Here is an interesting one from bogelheads.org – the Variable Percentage Withdrawal method. This spreadsheet figures out what percentage you can withdraw depending on your age, the projected time in retirement, and how the market performs. First you figure out your life expectancy. You can probably use your parents’ ages at death + 10% or something like that. So if you plan to retire at 65 and project 20 years in retirement, then you can start off withdrawing 7% and gradually increase the withdrawal rate as you get close to 85.
The nice thing about this method is that you won’t run out of money as long as you don’t outlive your projection. If you live longer than expected, then it’s going to be a tough few years at the end.
Here is a method for the few people who can reach financial independence before retirement age. If your cost of living is lower than your dividend and other passive income, then you’re golden. Your nest egg will stay intact and you’re guaranteed to never outlive your money. Of course, this is a difficult achievement and only a small minority of the working population will ever get there.
Early Retirement Withdrawal
Figuring out the right withdrawal rate is a big challenge for early retirees. This is because we’ll have many more years to spend in retirement. It’s also more difficult to project how long you’ll live when you’re 41. I think if you retire before 55, then you will have to be more flexible about withdrawal. You don’t want to rigidly follow one of these withdrawal strategies. You need to reevaluate your finances every year and see how much you should withdraw.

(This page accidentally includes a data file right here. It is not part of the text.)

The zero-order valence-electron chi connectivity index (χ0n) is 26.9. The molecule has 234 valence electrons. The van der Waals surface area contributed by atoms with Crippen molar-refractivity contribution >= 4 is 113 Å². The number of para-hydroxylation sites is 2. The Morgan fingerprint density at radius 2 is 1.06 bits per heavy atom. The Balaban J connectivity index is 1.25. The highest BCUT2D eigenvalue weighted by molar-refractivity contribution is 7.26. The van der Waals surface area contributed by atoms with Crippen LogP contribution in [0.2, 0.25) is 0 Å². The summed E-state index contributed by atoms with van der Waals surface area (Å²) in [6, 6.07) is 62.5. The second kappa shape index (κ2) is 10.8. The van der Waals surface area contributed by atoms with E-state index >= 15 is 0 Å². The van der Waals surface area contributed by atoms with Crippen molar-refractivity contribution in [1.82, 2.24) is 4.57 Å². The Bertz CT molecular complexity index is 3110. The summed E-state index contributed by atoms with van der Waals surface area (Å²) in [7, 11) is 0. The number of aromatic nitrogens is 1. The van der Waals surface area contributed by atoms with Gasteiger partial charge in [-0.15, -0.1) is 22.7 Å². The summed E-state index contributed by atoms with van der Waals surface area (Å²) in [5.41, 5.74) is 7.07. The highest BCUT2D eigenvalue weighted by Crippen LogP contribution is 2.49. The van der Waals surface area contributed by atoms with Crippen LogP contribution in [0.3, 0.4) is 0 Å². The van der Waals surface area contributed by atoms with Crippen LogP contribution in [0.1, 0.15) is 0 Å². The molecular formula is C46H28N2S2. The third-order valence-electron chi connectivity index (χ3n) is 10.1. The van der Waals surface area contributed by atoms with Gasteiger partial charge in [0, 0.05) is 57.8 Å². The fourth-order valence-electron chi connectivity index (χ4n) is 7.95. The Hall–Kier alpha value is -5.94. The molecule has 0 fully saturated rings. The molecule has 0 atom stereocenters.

The good thing about early retirement is that you’re still young. You can work part time, become a landlord, consult, or find other ways to make extra income. You don’t have to quit working after taking an early retirement. Here is my withdrawal plan for example.
Age 40 to 55: We’re not planning to withdraw much at all. I will work part time. Mrs. RB40 will continue to work full time for a while and might cut down her hours in a few years. During this period, we don’t need to withdraw from our nest egg and we will continue to add more to it every year.